Teams may find out that this simple strategy in football can possibly be the difference in controlling a game and losing a game.


Winners and Losers of Week One

NFL: Green Bay Packers at Seattle Seahawks

Seattle Seahawks

Going into the first game of the NFL season most expected the Seahawks Packers match-up to be a very competitive game. The defending Super Bowl champs had something else to say about that. From the opening whistle, Seattle had its foot on the gas and did not let up until the game had concluded. Running back Marshawn Lynch showed no signs of slowing down rushing for 110 yards and two touchdowns. Russell Wilson seems to have even a stronger threshold as a leader of the offense and the defense is in its 2013 form. It can also be noted that not a single ball was thrown Richard Sherman’s way. Perhaps he truly has gotten into the minds of quarterbacks around the league; even Aaron Rodgers.

Matt Ryan

For anyone who picked Matt Ryan in his/her fantasy draft, boy were you happy after Sunday. “Matty Ice” threw for a Falcons franchise record 448 passing yards and three touchdowns in a surprising win over the division rival Saints. With time to finally throw in the pocket with an improved offensive line, Ryan tore up the New Orleans defense throughout the game passing for over fifty yards to five different receivers. Although the defense still has some question marks, Matt Ryan and the Falcons offense made quite the impression on opening Sunday.

Tennessee Titans

Ken Whisenhunt had an impressive head coaching debut for the Titans. The Titans had a resounding entrance into 2014 against the Kansas City Chiefs winning 26-10. Quarterback Jake Locker looks like he could be finally primed for a breakout season as he threw for 266 yards and two touchdowns. The defense was very impressive under new defensive coordinator Ray Horton with four different players each registering one sack. In their first season being absent of former running back Chris Johnson for the first time since 2008, the Titans used an effective tailback by committee strategy led by Shonn Greene. The future looks bright in Nashville and optimism is high after the Titans’ first win. We’ll see if it can continue…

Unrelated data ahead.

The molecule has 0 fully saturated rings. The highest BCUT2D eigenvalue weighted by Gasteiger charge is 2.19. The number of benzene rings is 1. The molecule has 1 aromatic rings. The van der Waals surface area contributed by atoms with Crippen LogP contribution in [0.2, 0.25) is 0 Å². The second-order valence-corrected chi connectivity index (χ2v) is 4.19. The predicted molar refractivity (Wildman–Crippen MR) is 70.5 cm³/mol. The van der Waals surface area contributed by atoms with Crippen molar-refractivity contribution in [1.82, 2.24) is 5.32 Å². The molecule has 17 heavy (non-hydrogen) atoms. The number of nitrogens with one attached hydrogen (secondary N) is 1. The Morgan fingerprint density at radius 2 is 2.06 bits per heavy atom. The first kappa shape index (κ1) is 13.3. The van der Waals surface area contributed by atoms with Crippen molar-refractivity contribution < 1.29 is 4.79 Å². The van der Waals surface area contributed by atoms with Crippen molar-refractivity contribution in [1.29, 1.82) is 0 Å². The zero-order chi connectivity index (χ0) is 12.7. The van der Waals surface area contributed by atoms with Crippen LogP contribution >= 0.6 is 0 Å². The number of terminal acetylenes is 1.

Tony Romo

After Sunday’s Cowboys 49ers game, Jerry Jones might still be wondering why he didn’t draft Johnny Manziel this past May… Tony Romo was abysmal in his 2014 debut throwing for three interceptions while getting shut out for most of the first half. Although he might be rusty from having not played a snap in the preseason after back surgery earlier in the year, Romo had one of the worst performances of his career. Tony Romo and Jason Garrett will have to find a solution for the Cowboys’ problems soon or Jerry Jones may have to pull the plug, even with Romo’s huge contract extension.

Eli Manning and The New York Giants

Giants fans everywhere prayed that their performance in 2013 was an anomaly and not something that would continue. New York’s preseason games and Monday night’s match-up against the Detroit Lions did everything but ease their worries. The offense seems lost under first-year offensive coordinator Ben McAdoo and Eli Manning does not look improved from his twenty-seven interception season. Patience is running thin for Tom Coughlin and Eli Manning (fans were even seen burning jerseys Monday night) and if nothing improves, they could be out the door sooner rather than later.